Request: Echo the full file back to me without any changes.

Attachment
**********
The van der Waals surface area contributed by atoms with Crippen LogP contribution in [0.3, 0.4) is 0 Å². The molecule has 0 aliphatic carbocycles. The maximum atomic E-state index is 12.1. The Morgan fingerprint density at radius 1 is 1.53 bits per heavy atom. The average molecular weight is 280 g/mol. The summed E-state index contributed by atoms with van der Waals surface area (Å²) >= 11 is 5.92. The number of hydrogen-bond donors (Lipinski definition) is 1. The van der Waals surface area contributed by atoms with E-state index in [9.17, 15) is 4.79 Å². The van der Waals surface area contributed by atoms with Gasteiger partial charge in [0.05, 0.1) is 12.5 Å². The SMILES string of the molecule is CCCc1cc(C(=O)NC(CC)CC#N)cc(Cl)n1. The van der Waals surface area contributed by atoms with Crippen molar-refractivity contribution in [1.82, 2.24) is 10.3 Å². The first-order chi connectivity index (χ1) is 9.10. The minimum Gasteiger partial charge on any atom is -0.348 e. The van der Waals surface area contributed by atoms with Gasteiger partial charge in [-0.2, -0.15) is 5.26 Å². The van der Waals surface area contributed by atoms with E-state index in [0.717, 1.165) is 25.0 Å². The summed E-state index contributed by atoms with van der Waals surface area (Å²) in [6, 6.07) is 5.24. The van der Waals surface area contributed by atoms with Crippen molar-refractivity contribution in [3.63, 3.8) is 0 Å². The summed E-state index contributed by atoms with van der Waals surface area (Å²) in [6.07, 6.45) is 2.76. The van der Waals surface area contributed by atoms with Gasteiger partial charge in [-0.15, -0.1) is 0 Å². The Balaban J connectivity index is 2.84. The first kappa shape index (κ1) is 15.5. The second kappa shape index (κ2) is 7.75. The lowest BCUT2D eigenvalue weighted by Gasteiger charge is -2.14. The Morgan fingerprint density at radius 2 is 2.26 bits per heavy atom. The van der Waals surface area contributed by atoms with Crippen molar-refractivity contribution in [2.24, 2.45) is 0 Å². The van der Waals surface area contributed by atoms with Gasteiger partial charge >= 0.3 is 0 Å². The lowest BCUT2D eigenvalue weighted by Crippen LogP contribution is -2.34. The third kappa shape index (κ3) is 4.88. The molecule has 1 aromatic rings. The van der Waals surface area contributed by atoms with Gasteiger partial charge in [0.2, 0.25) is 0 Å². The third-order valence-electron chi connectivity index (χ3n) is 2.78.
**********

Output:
The van der Waals surface area contributed by atoms with Crippen LogP contribution in [0.3, 0.4) is 0 Å². The molecule has 0 aliphatic carbocycles. The maximum atomic E-state index is 12.1. The Morgan fingerprint density at radius 1 is 1.53 bits per heavy atom. The average molecular weight is 280 g/mol. The summed E-state index contributed by atoms with van der Waals surface area (Å²) >= 11 is 5.92. The number of hydrogen-bond donors (Lipinski definition) is 1. The van der Waals surface area contributed by atoms with E-state index in [9.17, 15) is 4.79 Å². The van der Waals surface area contributed by atoms with Gasteiger partial charge in [0.05, 0.1) is 12.5 Å². The SMILES string of the molecule is CCCc1cc(C(=O)NC(CC)CC#N)cc(Cl)n1. The van der Waals surface area contributed by atoms with Crippen molar-refractivity contribution in [1.82, 2.24) is 10.3 Å². The first-order chi connectivity index (χ1) is 9.10. The minimum Gasteiger partial charge on any atom is -0.348 e. The van der Waals surface area contributed by atoms with Gasteiger partial charge in [-0.2, -0.15) is 5.26 Å². The van der Waals surface area contributed by atoms with E-state index in [0.717, 1.165) is 25.0 Å². The summed E-state index contributed by atoms with van der Waals surface area (Å²) in [6, 6.07) is 5.24. The van der Waals surface area contributed by atoms with Crippen molar-refractivity contribution in [3.63, 3.8) is 0 Å². The summed E-state index contributed by atoms with van der Waals surface area (Å²) in [6.07, 6.45) is 2.76. The van der Waals surface area contributed by atoms with Gasteiger partial charge in [-0.15, -0.1) is 0 Å². The Balaban J connectivity index is 2.84. The first kappa shape index (κ1) is 15.5. The second kappa shape index (κ2) is 7.75. The lowest BCUT2D eigenvalue weighted by Gasteiger charge is -2.14. The Morgan fingerprint density at radius 2 is 2.26 bits per heavy atom. The van der Waals surface area contributed by atoms with Crippen molar-refractivity contribution in [2.24, 2.45) is 0 Å². The van der Waals surface area contributed by atoms with Gasteiger partial charge >= 0.3 is 0 Å². The lowest BCUT2D eigenvalue weighted by Crippen LogP contribution is -2.34. The third kappa shape index (κ3) is 4.88. The molecule has 1 aromatic rings. The van der Waals surface area contributed by atoms with Gasteiger partial charge in [0.2, 0.25) is 0 Å². The third-order valence-electron chi connectivity index (χ3n) is 2.78.